From sun cream and paint to the food chain? The case of titanium dioxide nanoparticles


#WORLDENVIRONMENTDAY Titanium dioxide (TiO2) is in many consumer products. Scientists at the ESRF are assessing its prevalence in its nanoparticle form in crops and its potential risk.

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An increasing amount of consumer products used in everyday life, such as toothpaste, sunscreen, paint or even sprinkles used to decorate cakes, contain titanium dioxide (TiO2). In many cases, the interest of this material lays in its white appearance, which results from its excellent light-scattering properties.

However, the World Health Organization classifies TiO2 as carcinogen when inhaled and the European Food Safety Agency has recently proposed to ban its use as a food additive (E171).

The reality is that because it is so used, it inevitably reaches waste water treatment plants, where sludge is made as a by-product. This sludge is often used in agricultural practices as a source of important nutrients (nitrogen and phosphorus).

Castillo Michel and collaborators have been studying the fate of TiO2 in the plants and soils for more than a decade: “Despite the likely extensive spread of TiO2 nanoparticles in the environment, quantitative information and its eco-toxicological consequences are under study” .

At the ESRF’s beamlines, especially ID21 and ID16B, where they use micro X-ray fluorescence, micro X-ray absorption near-edge spectroscopy and nano-tomography, Castillo and his collaborators track the amount of TiO2 in sludge, soils and different parts of the plants.   They started by adding TiO2 nanoparticles in soils and then monitored in the lab a cucumber plant growing on them. “We found TiO2 in practically all the parts of the plant, including the fruit”, explains Castillo. It was the proof of concept that the beamlines can effectively track the fate of these nanoparticles.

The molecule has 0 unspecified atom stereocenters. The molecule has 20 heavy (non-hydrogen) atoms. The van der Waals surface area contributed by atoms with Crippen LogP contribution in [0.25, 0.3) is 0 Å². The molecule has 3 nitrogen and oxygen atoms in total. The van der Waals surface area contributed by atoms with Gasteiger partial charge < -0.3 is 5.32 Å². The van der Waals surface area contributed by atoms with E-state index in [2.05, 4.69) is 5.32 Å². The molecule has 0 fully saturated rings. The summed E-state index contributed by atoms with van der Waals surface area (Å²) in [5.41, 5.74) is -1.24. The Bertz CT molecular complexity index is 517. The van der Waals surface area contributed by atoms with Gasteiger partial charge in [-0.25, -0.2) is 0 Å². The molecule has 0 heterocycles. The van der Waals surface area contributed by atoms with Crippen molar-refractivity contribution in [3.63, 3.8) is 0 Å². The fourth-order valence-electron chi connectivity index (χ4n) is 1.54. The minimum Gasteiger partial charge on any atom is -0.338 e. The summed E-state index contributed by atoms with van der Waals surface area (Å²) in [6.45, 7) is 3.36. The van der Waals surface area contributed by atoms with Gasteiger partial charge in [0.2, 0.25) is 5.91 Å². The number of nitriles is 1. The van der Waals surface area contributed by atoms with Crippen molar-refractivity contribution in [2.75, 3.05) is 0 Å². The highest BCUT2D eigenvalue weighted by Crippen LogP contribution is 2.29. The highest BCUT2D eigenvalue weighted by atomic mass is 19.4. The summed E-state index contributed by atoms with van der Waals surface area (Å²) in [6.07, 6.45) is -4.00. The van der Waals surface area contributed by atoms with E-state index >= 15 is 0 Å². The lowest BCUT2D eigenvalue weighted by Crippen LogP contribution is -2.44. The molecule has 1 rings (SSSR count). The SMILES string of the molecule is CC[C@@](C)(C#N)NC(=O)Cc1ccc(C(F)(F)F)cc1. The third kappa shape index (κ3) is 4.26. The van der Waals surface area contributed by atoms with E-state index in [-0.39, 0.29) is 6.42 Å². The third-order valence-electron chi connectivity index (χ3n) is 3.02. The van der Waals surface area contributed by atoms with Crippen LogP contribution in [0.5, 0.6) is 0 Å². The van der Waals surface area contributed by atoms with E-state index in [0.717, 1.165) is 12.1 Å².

Recently, the researchers have studied Alfalfa sprouts, very often used in salads but also given to cows as food, taken from a field in Mexico. They have also found TiO2  in their edible part, confirming Castillo’s hypothesis that the material may accumulate in plants in their natural environment.

The repercussions of this are still unknown. “Our motivation for this research is to gage how or whether this is actually impacting our soils and crops”, he says. Today, the concentration of some elements in the sludge used in agricultural fields is regulated. For example, there is a limit for cadmium , as cadmium in high concentrations can be harmful for human health. “We aim to provide answers and propose solutions, so if research shows that TiO2 in its nanoparticle form  harmful, then some kind of regulation of its concentration in the sludge could be the solution to limit it reaching the food chain”, concludes Castillo.

With the new Extremely Brilliant Source, detection limits and spatial resolution have been substantially improved, and they will enable Castillo and his collaborators to study the journey of nanoparticles at lower – and hitherto undetectable – doses that more accurately portray the real environment.


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Text by Montserrat Capellas Espuny

Video by Montserrat Capellas Espuny and Mark McGee.

Top image: Alfalfa sprouts.